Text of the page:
Property investors trickle back into the market

November 20, 2023

Property investors are trickling back into the market to capitalise on record-low vacancy rates around the country despite the prospect of higher interest rates.

New investor loans rose 2% in September and were 2.6% higher than the same time last year, according to the Australian Bureau of Statistics.

ABS head of finance statistics Mish Tan said the total value of investor loans had grown faster than owner-occupier loans between February and September of this year.

Mortgage Choice broker Christopher Ladley said investor lending had been trending upwards.

“I’ve seen quite a noticeable increase in the number of enquiries from new and existing clients who are suddenly interested in investment lending,” he said.

“There’s an increase in investor lending because people are seeing that vacancy rates are so low that if they buy an investment property, they won’t have any difficulty attracting a great tenant.


Investors are trickling back into the investment property market amid record-low vacancy rates. Picture: supplied

“Interest rates also appear to have stabilised or may potentially rise a little further, so a lot of people believe it makes sense to buy an investment property now.”

The national vacancy rate reached a record low of just 1.06% in October and was expected to decrease further unless more rental stock became available or new homes were built.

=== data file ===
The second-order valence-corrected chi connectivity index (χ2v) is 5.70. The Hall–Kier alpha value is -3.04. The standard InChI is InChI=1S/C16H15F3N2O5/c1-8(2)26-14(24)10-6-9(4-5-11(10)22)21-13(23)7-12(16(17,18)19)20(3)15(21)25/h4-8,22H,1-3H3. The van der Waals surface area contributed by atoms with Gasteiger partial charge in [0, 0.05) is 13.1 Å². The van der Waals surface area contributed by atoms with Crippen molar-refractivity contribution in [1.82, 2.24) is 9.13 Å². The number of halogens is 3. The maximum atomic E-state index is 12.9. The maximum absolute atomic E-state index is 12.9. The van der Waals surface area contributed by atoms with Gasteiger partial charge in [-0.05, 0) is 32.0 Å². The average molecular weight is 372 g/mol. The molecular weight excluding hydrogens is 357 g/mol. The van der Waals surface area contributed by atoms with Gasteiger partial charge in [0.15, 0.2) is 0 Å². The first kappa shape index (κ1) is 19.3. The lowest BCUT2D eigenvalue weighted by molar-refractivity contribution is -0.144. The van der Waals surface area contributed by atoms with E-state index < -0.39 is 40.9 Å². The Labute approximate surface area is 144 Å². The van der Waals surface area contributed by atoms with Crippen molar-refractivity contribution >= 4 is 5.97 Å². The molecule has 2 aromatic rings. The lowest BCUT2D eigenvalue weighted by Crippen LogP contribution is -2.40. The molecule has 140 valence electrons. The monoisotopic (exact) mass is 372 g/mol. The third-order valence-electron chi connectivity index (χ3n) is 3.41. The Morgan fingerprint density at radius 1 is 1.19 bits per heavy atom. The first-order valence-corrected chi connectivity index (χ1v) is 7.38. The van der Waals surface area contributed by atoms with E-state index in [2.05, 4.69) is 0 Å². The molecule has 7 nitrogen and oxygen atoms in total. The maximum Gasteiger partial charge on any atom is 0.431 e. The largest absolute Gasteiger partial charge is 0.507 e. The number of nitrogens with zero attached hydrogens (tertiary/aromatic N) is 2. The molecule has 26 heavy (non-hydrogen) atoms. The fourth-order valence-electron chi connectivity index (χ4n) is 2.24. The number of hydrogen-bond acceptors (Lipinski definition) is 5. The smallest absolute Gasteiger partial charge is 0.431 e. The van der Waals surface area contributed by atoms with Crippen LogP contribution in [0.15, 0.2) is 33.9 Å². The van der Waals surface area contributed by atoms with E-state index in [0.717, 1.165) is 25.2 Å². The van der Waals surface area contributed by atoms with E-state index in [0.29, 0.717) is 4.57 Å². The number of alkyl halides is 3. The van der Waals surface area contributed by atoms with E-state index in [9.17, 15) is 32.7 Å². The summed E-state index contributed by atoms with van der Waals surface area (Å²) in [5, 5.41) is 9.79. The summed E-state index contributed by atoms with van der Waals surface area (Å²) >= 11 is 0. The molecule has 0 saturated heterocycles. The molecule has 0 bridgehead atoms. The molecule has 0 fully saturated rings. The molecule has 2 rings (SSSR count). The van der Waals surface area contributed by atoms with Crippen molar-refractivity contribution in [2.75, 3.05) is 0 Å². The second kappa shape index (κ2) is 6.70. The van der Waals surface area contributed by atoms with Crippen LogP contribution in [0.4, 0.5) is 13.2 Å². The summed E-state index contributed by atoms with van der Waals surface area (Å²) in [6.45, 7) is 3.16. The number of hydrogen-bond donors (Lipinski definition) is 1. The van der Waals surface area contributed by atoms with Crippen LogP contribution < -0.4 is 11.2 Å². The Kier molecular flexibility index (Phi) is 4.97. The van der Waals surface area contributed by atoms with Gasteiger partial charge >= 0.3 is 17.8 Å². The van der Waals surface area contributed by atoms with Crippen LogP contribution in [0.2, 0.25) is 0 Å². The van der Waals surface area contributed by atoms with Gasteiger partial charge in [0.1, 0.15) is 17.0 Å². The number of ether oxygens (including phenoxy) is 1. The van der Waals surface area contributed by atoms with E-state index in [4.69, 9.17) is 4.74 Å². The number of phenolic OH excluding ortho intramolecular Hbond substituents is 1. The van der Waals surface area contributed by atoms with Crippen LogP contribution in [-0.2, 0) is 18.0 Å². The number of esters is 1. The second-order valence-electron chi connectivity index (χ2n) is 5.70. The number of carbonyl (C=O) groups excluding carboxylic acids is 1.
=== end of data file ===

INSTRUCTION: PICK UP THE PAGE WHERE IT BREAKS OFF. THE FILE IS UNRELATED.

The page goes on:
The much larger owner-occupier lending market was slightly lower in September, down 0.1% month-on-month, while first-home buyer loans increased 0.5% during the period.

Home lending remains significantly lower than the all-time highs seen during the Covid pandemic, however Mr Ladley said home lending levels were still higher than pre-Covid times.

Home building loans fall

There were 2,688 new home building loans in September, down 27.5% year-on-year, according to the ABS.

Lending to build and buy new homes were sitting at the lowest levels seen over the past two decades, according to the Housing Industry Association.

Australia’s home building industry has been recovering from a rapid rise in construction costs in recent years, which has blown out construction times and placed enormous pressure on home builders.


Home building lending is at the lowest levels seen over the past two decades. Picture: Getty Images

HIA senior economist Tom Devitt said new home lending activity had been weighed down by the fastest increase in interest rates in a generation.

In a widely expected move, the Reserve Bank of Australia raised the cash rate to 4.35% last week after higher-than-expected inflation in the September quarter.

The decision was a fresh blow to homeowners who had already seen their mortgage repayments skyrocket over the past 18 months.

The cash rate had been on hold at 4.1% since June, however the RBA had flagged further rate rises as a possibility.

Despite the prospect of even higher interest rates, home values have continued to march higher across the country.

The latest PropTrack Home Price Index showed that the national median home value climbed a further 0.36% in October to a new high, with price growth accelerating over the first few months of spring.






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